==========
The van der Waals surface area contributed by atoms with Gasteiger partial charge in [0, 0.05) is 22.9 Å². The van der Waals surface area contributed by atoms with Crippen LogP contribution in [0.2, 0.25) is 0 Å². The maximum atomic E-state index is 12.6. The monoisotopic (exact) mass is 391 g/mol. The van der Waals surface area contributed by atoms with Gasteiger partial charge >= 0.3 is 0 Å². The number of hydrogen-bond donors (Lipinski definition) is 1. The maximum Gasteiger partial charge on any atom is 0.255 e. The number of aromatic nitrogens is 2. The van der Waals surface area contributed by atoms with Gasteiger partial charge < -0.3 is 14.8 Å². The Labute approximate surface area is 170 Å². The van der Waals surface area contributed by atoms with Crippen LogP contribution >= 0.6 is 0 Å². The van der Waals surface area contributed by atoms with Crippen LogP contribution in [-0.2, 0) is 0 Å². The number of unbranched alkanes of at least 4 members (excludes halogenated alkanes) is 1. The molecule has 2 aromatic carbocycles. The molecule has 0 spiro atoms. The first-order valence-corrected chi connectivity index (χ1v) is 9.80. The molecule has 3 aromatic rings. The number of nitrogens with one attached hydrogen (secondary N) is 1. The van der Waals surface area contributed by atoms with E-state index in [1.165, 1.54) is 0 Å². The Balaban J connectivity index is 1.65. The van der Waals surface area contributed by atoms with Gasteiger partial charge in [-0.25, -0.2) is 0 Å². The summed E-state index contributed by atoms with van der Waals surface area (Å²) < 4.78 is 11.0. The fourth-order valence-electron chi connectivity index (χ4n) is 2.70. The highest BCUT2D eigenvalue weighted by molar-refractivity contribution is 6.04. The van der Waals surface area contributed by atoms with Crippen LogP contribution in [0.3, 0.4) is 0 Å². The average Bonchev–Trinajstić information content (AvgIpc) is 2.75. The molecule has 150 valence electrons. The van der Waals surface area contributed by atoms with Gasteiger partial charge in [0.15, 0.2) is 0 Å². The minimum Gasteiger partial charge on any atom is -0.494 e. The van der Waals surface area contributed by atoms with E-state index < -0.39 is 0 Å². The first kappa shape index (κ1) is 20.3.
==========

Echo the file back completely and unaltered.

The van der Waals surface area contributed by atoms with Gasteiger partial charge in [0, 0.05) is 22.9 Å². The van der Waals surface area contributed by atoms with Crippen LogP contribution in [0.2, 0.25) is 0 Å². The maximum atomic E-state index is 12.6. The monoisotopic (exact) mass is 391 g/mol. The van der Waals surface area contributed by atoms with Gasteiger partial charge >= 0.3 is 0 Å². The number of hydrogen-bond donors (Lipinski definition) is 1. The maximum Gasteiger partial charge on any atom is 0.255 e. The number of aromatic nitrogens is 2. The van der Waals surface area contributed by atoms with Gasteiger partial charge < -0.3 is 14.8 Å². The Labute approximate surface area is 170 Å². The van der Waals surface area contributed by atoms with Crippen LogP contribution >= 0.6 is 0 Å². The van der Waals surface area contributed by atoms with Crippen LogP contribution in [-0.2, 0) is 0 Å². The number of unbranched alkanes of at least 4 members (excludes halogenated alkanes) is 1. The molecule has 2 aromatic carbocycles. The molecule has 0 spiro atoms. The first-order valence-corrected chi connectivity index (χ1v) is 9.80. The molecule has 3 aromatic rings. The number of nitrogens with one attached hydrogen (secondary N) is 1. The van der Waals surface area contributed by atoms with E-state index in [1.165, 1.54) is 0 Å². The Balaban J connectivity index is 1.65. The van der Waals surface area contributed by atoms with Gasteiger partial charge in [-0.25, -0.2) is 0 Å². The summed E-state index contributed by atoms with van der Waals surface area (Å²) < 4.78 is 11.0. The fourth-order valence-electron chi connectivity index (χ4n) is 2.70. The highest BCUT2D eigenvalue weighted by molar-refractivity contribution is 6.04. The van der Waals surface area contributed by atoms with Crippen LogP contribution in [0.3, 0.4) is 0 Å². The average Bonchev–Trinajstić information content (AvgIpc) is 2.75. The molecule has 150 valence electrons. The van der Waals surface area contributed by atoms with Gasteiger partial charge in [0.15, 0.2) is 0 Å². The minimum Gasteiger partial charge on any atom is -0.494 e. The van der Waals surface area contributed by atoms with E-state index < -0.39 is 0 Å². The first kappa shape index (κ1) is 20.3.